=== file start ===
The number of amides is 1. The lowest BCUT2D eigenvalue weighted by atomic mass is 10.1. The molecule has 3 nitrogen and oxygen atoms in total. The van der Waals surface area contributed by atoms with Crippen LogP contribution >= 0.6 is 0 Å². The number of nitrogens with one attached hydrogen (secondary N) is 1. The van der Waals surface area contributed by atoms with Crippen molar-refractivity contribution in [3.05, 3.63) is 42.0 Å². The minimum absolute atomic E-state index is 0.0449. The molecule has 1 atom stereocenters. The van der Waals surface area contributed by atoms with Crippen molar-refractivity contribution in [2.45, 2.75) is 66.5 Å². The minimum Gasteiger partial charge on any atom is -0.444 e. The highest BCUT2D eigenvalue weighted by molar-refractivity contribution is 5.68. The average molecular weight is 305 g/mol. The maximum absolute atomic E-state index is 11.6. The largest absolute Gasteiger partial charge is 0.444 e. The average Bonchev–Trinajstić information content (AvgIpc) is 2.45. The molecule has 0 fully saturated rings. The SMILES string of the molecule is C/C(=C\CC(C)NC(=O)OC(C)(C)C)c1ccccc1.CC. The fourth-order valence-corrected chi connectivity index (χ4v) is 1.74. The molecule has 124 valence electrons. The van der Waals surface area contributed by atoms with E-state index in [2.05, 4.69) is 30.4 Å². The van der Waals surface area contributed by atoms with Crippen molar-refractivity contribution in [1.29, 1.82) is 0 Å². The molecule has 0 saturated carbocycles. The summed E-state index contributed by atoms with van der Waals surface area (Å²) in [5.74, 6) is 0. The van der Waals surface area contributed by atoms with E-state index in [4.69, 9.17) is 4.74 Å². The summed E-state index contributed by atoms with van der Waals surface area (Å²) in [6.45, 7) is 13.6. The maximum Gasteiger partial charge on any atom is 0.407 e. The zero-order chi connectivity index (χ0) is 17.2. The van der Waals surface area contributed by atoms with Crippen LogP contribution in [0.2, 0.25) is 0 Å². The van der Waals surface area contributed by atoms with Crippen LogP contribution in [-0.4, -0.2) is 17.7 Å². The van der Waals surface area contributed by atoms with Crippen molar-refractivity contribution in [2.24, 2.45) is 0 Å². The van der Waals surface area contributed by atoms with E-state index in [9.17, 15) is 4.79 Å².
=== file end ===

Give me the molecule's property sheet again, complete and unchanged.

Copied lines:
The number of amides is 1. The lowest BCUT2D eigenvalue weighted by atomic mass is 10.1. The molecule has 3 nitrogen and oxygen atoms in total. The van der Waals surface area contributed by atoms with Crippen LogP contribution >= 0.6 is 0 Å². The number of nitrogens with one attached hydrogen (secondary N) is 1. The van der Waals surface area contributed by atoms with Crippen molar-refractivity contribution in [3.05, 3.63) is 42.0 Å². The minimum absolute atomic E-state index is 0.0449. The molecule has 1 atom stereocenters. The van der Waals surface area contributed by atoms with Crippen molar-refractivity contribution in [2.45, 2.75) is 66.5 Å². The minimum Gasteiger partial charge on any atom is -0.444 e. The highest BCUT2D eigenvalue weighted by molar-refractivity contribution is 5.68. The average molecular weight is 305 g/mol. The maximum absolute atomic E-state index is 11.6. The largest absolute Gasteiger partial charge is 0.444 e. The average Bonchev–Trinajstić information content (AvgIpc) is 2.45. The molecule has 0 fully saturated rings. The SMILES string of the molecule is C/C(=C\CC(C)NC(=O)OC(C)(C)C)c1ccccc1.CC. The fourth-order valence-corrected chi connectivity index (χ4v) is 1.74. The molecule has 124 valence electrons. The van der Waals surface area contributed by atoms with E-state index in [2.05, 4.69) is 30.4 Å². The van der Waals surface area contributed by atoms with Crippen molar-refractivity contribution in [1.29, 1.82) is 0 Å². The molecule has 0 saturated carbocycles. The summed E-state index contributed by atoms with van der Waals surface area (Å²) in [5.74, 6) is 0. The van der Waals surface area contributed by atoms with E-state index in [4.69, 9.17) is 4.74 Å². The summed E-state index contributed by atoms with van der Waals surface area (Å²) in [6.45, 7) is 13.6. The maximum Gasteiger partial charge on any atom is 0.407 e. The zero-order chi connectivity index (χ0) is 17.2. The van der Waals surface area contributed by atoms with Crippen LogP contribution in [0.2, 0.25) is 0 Å². The van der Waals surface area contributed by atoms with Crippen LogP contribution in [-0.4, -0.2) is 17.7 Å². The van der Waals surface area contributed by atoms with Crippen molar-refractivity contribution in [2.24, 2.45) is 0 Å². The van der Waals surface area contributed by atoms with E-state index in [9.17, 15) is 4.79 Å².